NATICK, Mass. (Aug. 16, 2013) -- It sounds like something you might find in a boxing gym, but the "Enhanced Speed Bag" system, or ESB, actually could provide a potent new punch to aerial deliveries in Afghanistan.
The Enhanced Speed Bag, or ESB, being developed at the Natick Soldier Research, Development and Engineering Center, is designed to enhance the current method of free-dropping supplies into areas where typical resupply methods are impractical.
"A helicopter does not want to come in and land because it's such a hostile threat or the environment and/or terrain will not permit the aviators to land safely," said Dale Tabor, an equipment specialist with NSRDEC's Aerial Delivery Engineering Support Team, or ADEST.
For small-element supply packages, units utilize ad-hoc techniques.
"Basically, what they do is they package up needed supplies in aviators' kit bags, duffel bags, ruck sacks and whatever they can get their hands on without really any formal procedures," Tabor said. "You get a wide variety of packages and techniques out there."
The results are just as varied, with inaccurate deliveries and loads that fall to earth with contents damaged or non-mission capable, requiring additional work for the ground forces to segregate and inspect the contents of packages they received.
"So what we focus on is to give the Soldier a material solution with a standardized configuration of packaging materials and a device to reduce the rate of descent," said Tabor, "as well as take into consideration threat avoidance for the aircraft and air crews."
Enter the EBS, which ADEST personnel began working on in 2011, after receiving a request from the U.S. Army Armament Research and Development Center Combat Service Support, Logistics Research and Development Branch. The system, which costs less than $600 apiece, includes a linear brake, speed line and multipurpose cargo bag that can deliver supplies accurately from 100 feet without requiring helicopters to linger.
The proposed solution is a "one-stop shop of materials and formal techniques to standardize the resupply of small elements on the ground," Tabor said. "It'll minimize the aircraft in the threat envelope and provide a reasonable expectation of survivability for Soldiers to conduct their missions."
The speed line and the multipurpose cargo bag are designed for one-time use. The linear brake can be used again and again.
The multipurpose cargo bag is made of polypropylene with securing straps, carrying handles, and a honeycomb and foam kit inside to dissipate energy.
"The linear brake is an adjustable system, and the multipurpose cargo bag is compatible with the Low-Cost, Low-Altitude family of parachutes for a wide variety of mission profiles intended to meet survivability of up to 90 percent of the contents of each package," Tabor said.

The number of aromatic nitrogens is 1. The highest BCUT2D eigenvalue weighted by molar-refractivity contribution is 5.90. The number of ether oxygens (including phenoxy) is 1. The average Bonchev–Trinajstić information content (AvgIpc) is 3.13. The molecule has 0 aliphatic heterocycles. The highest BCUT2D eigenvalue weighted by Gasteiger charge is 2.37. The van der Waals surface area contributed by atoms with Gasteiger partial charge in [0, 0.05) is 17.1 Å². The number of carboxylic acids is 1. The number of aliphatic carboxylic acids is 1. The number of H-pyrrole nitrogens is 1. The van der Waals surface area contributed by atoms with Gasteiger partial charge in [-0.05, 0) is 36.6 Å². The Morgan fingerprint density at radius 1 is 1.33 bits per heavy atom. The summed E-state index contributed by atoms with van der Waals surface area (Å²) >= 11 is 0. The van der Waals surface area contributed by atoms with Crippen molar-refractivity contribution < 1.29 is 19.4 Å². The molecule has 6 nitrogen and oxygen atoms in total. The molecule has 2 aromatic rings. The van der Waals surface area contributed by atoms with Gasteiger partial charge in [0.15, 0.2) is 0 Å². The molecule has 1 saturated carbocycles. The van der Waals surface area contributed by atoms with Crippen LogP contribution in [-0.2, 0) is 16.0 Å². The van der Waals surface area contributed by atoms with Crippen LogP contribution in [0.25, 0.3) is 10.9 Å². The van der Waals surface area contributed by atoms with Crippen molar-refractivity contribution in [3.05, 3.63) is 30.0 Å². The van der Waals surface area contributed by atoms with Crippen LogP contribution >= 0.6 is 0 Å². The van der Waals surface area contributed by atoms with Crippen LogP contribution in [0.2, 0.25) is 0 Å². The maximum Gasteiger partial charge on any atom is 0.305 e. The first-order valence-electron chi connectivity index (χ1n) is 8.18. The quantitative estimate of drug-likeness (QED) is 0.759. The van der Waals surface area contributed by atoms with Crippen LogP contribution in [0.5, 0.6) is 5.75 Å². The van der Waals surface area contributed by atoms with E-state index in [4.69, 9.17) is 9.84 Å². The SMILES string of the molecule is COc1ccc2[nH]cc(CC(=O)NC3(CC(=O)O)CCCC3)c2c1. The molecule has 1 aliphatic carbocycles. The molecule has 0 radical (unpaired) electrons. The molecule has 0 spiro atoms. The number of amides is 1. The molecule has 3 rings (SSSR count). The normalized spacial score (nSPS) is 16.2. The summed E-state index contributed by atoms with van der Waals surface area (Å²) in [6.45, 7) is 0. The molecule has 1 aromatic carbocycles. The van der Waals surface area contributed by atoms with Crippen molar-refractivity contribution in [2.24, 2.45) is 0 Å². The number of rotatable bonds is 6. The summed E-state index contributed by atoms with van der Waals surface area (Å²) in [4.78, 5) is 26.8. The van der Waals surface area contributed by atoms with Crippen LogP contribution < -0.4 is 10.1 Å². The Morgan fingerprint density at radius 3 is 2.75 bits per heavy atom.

According to Tabor, the system is easy to use.
"Our goal with this is a non-[military occupational specialty]-specific task, focused on the infantry skill set," Tabor said. "It's a hands-free device. You push it out of the aircraft, and you have to do nothing else. Once it goes a hundred feet, the rope will fall to the ground and it's gone.
"The other benefit with this type of deployment is pinpoint accuracy where the terrain and/or the environment are not suitable for current methods of aerial delivery," said Tabor, "such as jungle, mountainous and/or urban environments."
An evaluation was conducted in July at the Asymmetrical Warfare Group Battle Lab at Fort A.P. Hill, Va. More than 12,000 rounds of ammunition were dropped from a 100-foot crane using the EBS system, with a goal of 90 percent survivability of Class V munitions with the ESB in comparison to losses with a currently utilized ad-hoc technique. Once the ammunition was drop-tested, a thorough inspection and a live-fire functions test were completed.
"We exceeded (expectations) with 98 percent survivability when using the ESB and multipurpose cargo bag," Tabor said.
Soldiers from the U.S. Army Mountain School in Jericho, Vt., and the 165th Aerial Delivery Support Company, Georgia Army National Guard, participated in the event, contributing to its success by providing expertise in packaging of the Class V, weapons system, and command and control responsibilities for range operations.
"We still have to work through the aviation community, develop aircraft procedures and complete (Army Test and Evaluation Command) testing," Tabor said. "We have procedures established, but they have to be tested and validated."
"This isn't just meant for ammunition," said Tabor of the system. "It can be used for any commodity or supply to provide commanders a reasonable expectation of survivability of the items needed for the fight."